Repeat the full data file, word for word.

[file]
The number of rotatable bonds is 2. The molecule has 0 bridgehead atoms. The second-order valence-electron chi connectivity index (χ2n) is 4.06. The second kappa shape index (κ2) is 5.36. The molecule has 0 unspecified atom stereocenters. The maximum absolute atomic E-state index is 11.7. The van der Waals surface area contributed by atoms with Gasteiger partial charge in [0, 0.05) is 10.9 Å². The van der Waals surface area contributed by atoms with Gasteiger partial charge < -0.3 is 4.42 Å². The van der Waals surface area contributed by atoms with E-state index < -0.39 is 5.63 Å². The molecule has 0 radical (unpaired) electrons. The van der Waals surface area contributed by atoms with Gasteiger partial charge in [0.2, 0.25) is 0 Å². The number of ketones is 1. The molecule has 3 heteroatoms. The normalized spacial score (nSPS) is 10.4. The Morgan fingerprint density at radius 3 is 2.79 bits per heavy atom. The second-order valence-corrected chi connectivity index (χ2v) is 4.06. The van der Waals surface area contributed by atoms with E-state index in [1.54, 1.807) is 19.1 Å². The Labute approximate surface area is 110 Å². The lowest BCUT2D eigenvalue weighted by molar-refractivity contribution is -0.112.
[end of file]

The number of rotatable bonds is 2. The molecule has 0 bridgehead atoms. The second-order valence-electron chi connectivity index (χ2n) is 4.06. The second kappa shape index (κ2) is 5.36. The molecule has 0 unspecified atom stereocenters. The maximum absolute atomic E-state index is 11.7. The van der Waals surface area contributed by atoms with Gasteiger partial charge in [0, 0.05) is 10.9 Å². The van der Waals surface area contributed by atoms with Gasteiger partial charge < -0.3 is 4.42 Å². The van der Waals surface area contributed by atoms with E-state index < -0.39 is 5.63 Å². The molecule has 0 radical (unpaired) electrons. The van der Waals surface area contributed by atoms with Gasteiger partial charge in [0.2, 0.25) is 0 Å². The number of ketones is 1. The molecule has 3 heteroatoms. The normalized spacial score (nSPS) is 10.4. The Morgan fingerprint density at radius 3 is 2.79 bits per heavy atom. The second-order valence-corrected chi connectivity index (χ2v) is 4.06. The van der Waals surface area contributed by atoms with E-state index in [1.54, 1.807) is 19.1 Å². The Labute approximate surface area is 110 Å². The lowest BCUT2D eigenvalue weighted by molar-refractivity contribution is -0.112.